While the city of Toronto passes rules to make it easy for ride-sharing companies to operate legally, the province of Quebec is set to make it so difficult that it chases those companies away.
Last Tuesday, Toronto city council approved regulations that will allow Uber drivers to operate with few restrictions. They will have to hold $2 million of liability insurance, provide background checks to the city, and use vehicles no older than seven model years, but that seems to be about it.
Taxi drivers for their part will be allowed to charge surge pricing under the new rules (as ride-sharing services already do) for rides that are booked with a smartphone app at times when demand is high.
Uber Canada's general manager, Ian Black, said the company was pleased, and could certainly live by Toronto's new rules. Quebec's upcoming legislation, on the other hand, could drive the company right out of the province.
On Wednesday, according to reports in the media based on government sources, Quebec Transport Minister Jacques Daoust presented legislation to cabinet that would basically treat Uber drivers the same as taxi drivers. They would have to pay substantial amounts for permits, and the number of vehicles on the road would be limited.
This would discourage occasional drivers and completely disrupt Uber's model, which has four times as many cars operating during peak times thanks to the incentive provided by surge pricing. Although controversial in the eyes of some, surge pricing is a great way to encourage part-time drivers to offer their services when there are too few drivers relative to the number of passengers looking for rides during an unexpectedly busy time of day. By balancing supply and demand, this therefore prevents the service shortages that otherwise happen at these times.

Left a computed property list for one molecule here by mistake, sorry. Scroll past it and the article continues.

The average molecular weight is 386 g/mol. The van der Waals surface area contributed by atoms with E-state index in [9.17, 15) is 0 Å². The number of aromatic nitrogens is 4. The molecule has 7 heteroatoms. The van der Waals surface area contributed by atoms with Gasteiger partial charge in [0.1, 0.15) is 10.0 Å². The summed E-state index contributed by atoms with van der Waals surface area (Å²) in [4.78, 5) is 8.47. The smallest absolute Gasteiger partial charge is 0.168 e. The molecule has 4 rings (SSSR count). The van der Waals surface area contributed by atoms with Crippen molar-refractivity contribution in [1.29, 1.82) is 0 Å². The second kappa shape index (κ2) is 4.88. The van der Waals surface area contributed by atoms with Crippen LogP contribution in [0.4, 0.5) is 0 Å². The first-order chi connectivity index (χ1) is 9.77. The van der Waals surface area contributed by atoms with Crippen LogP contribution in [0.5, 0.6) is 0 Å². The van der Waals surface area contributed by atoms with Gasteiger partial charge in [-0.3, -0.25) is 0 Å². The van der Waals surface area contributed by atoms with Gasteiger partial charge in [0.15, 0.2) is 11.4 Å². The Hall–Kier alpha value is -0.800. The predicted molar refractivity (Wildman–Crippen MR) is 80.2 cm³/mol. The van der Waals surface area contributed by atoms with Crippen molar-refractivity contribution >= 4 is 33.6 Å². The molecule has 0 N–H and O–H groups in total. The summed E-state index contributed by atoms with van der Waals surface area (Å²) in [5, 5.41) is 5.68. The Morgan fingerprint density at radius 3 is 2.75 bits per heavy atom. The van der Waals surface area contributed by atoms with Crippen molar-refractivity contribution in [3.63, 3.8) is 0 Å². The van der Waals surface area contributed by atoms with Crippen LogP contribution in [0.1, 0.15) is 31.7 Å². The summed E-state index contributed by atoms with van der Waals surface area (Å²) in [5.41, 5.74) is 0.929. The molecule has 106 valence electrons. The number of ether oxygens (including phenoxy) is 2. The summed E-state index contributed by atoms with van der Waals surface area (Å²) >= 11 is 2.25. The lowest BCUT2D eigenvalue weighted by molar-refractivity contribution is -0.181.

Unsurprisingly, Jean-Nicolas Guillemette, the general manager of Uber Quebec, has spoken out against heavy-handed rules, which he says would simply shut down Uber across the province.
If the government does drive Uber out, it would constitute a significant harm to the thousands of Uber drivers, and hundreds of thousands of Uber riders, in the province.
The former are often occasional drivers, earning a little extra income on the side while working another job or going to school.
The latter may find ride-sharing to be generally faster or cheaper than taking a cab, or may find Uber drivers friendlier and their cars cleaner.
Those who are concerned about safety may like the fact that the application keeps a record of who provided each ride.
And some may just find it convenient to call a ride, and pay for it, through their smartphones.
Whatever their reasons, they choose ride-sharing of their own free will, and it would be a real mark of shame for the province to banish all of these voluntary exchanges -- 300,000 a month just in Montreal. It would be particularly shameful at a time when multiple jurisdictions across the country and around the world are, like Toronto, providing workable legal frameworks for the innovative service.
Furthermore, the benefits to economic growth and employment in Quebec are substantial. In November of last year, Uber said it had already contributed $21 million to the province's economy since 2014, and created the equivalent of 1,400 full-time jobs in Montreal alone.
Generally speaking, in responding to beneficial but disruptive innovations like ride-sharing apps, regulators should not unduly constrain them and stifle their development in order to continue protecting existing industries that have been sheltered from competition for too long.
What is really needed at the end of the day is regulation that is light enough to allow entrepreneurial businesses to evolve organically and flourish in our rapidly changing world. Governments needs to keep up with this change instead of hindering economic growth and punishing those who want to make money by working harder and innovating.
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